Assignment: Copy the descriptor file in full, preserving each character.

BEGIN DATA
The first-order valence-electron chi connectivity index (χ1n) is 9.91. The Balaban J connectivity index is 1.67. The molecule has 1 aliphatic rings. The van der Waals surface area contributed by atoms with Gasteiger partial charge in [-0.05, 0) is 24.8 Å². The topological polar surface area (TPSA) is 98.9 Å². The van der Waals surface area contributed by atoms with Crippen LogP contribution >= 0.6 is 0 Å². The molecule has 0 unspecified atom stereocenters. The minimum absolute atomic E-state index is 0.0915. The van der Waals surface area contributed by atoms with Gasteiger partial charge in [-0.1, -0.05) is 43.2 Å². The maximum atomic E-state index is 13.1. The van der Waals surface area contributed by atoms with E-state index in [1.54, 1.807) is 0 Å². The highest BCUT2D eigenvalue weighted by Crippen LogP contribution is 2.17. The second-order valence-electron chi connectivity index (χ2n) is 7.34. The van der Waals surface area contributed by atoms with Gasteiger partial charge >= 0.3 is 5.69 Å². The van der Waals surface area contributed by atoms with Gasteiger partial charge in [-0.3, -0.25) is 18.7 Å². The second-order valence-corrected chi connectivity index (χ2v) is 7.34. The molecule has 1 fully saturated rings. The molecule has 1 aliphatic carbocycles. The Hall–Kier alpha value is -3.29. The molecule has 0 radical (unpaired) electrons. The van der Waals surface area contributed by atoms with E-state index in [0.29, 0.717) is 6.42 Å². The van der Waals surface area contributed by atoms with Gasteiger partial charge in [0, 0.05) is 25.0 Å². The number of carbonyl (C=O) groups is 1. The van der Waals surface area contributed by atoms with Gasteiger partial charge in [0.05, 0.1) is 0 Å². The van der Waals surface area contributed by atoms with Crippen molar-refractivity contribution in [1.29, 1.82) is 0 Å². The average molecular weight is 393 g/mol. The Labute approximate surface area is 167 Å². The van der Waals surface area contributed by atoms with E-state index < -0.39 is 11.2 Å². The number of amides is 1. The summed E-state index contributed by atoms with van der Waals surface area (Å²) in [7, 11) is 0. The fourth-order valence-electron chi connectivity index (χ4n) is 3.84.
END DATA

The first-order valence-electron chi connectivity index (χ1n) is 9.91. The Balaban J connectivity index is 1.67. The molecule has 1 aliphatic rings. The van der Waals surface area contributed by atoms with Gasteiger partial charge in [-0.05, 0) is 24.8 Å². The topological polar surface area (TPSA) is 98.9 Å². The van der Waals surface area contributed by atoms with Crippen LogP contribution >= 0.6 is 0 Å². The molecule has 0 unspecified atom stereocenters. The minimum absolute atomic E-state index is 0.0915. The van der Waals surface area contributed by atoms with Gasteiger partial charge in [-0.1, -0.05) is 43.2 Å². The maximum atomic E-state index is 13.1. The van der Waals surface area contributed by atoms with E-state index in [1.54, 1.807) is 0 Å². The highest BCUT2D eigenvalue weighted by Crippen LogP contribution is 2.17. The second-order valence-electron chi connectivity index (χ2n) is 7.34. The van der Waals surface area contributed by atoms with Gasteiger partial charge >= 0.3 is 5.69 Å². The van der Waals surface area contributed by atoms with Gasteiger partial charge in [-0.3, -0.25) is 18.7 Å². The second-order valence-corrected chi connectivity index (χ2v) is 7.34. The molecule has 1 fully saturated rings. The molecule has 1 aliphatic carbocycles. The Hall–Kier alpha value is -3.29. The molecule has 0 radical (unpaired) electrons. The van der Waals surface area contributed by atoms with E-state index in [0.29, 0.717) is 6.42 Å². The van der Waals surface area contributed by atoms with Gasteiger partial charge in [0, 0.05) is 25.0 Å². The number of carbonyl (C=O) groups is 1. The van der Waals surface area contributed by atoms with Gasteiger partial charge in [0.05, 0.1) is 0 Å². The van der Waals surface area contributed by atoms with Crippen molar-refractivity contribution in [1.29, 1.82) is 0 Å². The average molecular weight is 393 g/mol. The Labute approximate surface area is 167 Å². The van der Waals surface area contributed by atoms with E-state index < -0.39 is 11.2 Å². The number of amides is 1. The summed E-state index contributed by atoms with van der Waals surface area (Å²) in [7, 11) is 0. The fourth-order valence-electron chi connectivity index (χ4n) is 3.84.